Tripoli, the capital and largest city of Libya, is situated in the northwest of the country near the edge of the desert, with a population of around 1.1 million people in 2019. It is situated on a rocky point that projects into the Mediterranean Sea, and contains the country's most important port, manufacturing center, and the University of Tripoli. Colonel Gaddafi's former family estate, the huge Bab al-Azizia barracks, is also found in the city, where he largely ruled the country from his residence.
Tripoli is home of the most prominent football clubs in Libya including Al Madina, Al Ahly Tripoli and Al-Ittihad Tripoli.
Tripoli is sometimes referred to as "the de jure capital of Libya" because none of the country's ministries are actually located in the capital.
Tripoli was controlled by Italy until 1943 when the provinces of Tripolitania and Cyrenaica were captured by Allied forces.
The result of the Battle for Tripoli's central airport was its complete destruction with 90% of the facilities incapacitated, or burned down with an unknown estimate Billions of dollars in Damage, with another 10 or so planes destroyed.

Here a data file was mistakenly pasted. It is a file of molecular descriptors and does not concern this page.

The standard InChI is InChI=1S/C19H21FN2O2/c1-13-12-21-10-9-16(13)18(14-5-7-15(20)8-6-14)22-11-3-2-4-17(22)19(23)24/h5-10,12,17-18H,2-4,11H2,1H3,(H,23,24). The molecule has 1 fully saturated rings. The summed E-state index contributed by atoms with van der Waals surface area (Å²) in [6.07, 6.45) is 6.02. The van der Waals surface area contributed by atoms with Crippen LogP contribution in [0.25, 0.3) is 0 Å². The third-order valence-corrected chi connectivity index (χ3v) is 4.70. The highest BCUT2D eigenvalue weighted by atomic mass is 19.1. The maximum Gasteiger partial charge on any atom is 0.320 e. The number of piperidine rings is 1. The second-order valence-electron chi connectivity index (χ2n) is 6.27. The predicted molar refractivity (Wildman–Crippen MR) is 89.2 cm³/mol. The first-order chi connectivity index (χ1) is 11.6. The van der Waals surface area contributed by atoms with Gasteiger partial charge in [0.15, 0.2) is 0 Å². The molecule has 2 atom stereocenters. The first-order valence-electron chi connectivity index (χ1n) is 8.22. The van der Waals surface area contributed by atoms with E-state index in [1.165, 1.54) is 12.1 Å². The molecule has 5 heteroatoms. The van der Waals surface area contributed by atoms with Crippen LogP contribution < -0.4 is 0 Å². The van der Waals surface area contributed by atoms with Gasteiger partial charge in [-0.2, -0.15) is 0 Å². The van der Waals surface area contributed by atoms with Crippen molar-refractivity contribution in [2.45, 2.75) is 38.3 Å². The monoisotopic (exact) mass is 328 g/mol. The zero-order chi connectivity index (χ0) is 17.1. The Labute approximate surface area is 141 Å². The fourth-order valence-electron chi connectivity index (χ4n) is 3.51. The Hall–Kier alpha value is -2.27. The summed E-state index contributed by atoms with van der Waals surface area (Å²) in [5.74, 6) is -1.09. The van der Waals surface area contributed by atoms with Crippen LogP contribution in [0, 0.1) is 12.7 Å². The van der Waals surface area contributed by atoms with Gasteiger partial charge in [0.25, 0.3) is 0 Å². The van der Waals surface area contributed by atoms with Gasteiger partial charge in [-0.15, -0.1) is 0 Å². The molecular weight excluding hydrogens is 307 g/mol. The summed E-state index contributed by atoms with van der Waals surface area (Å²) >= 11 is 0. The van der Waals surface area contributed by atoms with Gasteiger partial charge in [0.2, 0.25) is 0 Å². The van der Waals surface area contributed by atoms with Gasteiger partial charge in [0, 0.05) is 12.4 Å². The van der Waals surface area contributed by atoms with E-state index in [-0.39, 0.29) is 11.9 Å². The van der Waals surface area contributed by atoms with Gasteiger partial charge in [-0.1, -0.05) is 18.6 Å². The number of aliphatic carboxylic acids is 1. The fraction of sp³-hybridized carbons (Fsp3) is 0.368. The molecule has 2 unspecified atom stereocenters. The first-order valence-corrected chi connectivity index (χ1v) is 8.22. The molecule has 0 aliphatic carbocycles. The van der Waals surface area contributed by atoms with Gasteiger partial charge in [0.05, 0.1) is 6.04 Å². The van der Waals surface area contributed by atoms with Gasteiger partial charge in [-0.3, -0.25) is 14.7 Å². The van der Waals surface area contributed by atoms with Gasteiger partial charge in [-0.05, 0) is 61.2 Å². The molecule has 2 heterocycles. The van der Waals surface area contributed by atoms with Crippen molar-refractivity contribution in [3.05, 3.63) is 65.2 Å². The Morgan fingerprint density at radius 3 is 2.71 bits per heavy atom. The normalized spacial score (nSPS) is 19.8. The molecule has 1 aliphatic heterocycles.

Increased traffic has also been recorded in the city's port as well as Libya's main international airport, Tripoli International.
As a District, Tripoli borders the following districts: Tripoli has a hot semi-arid climate (Köppen: BSh) with hot and dry, prolonged summers and relatively wet mild winters.
Epic floods in 1945 left Tripoli underwater for several days, but two years later an unprecedented drought caused the loss of thousands of head of cattle.
A 2019 paper published in PLOS One estimated that under Representative Concentration Pathway 4.5, a "moderate" scenario of climate change where global warming reaches ~2.5–3 °C (4.5–5.4 °F) by 2100, the climate of Tripoli in the year 2050 would most closely resemble the current climate of Taiz.
Playing quizzes is free! We send 1 quiz every week to your inbox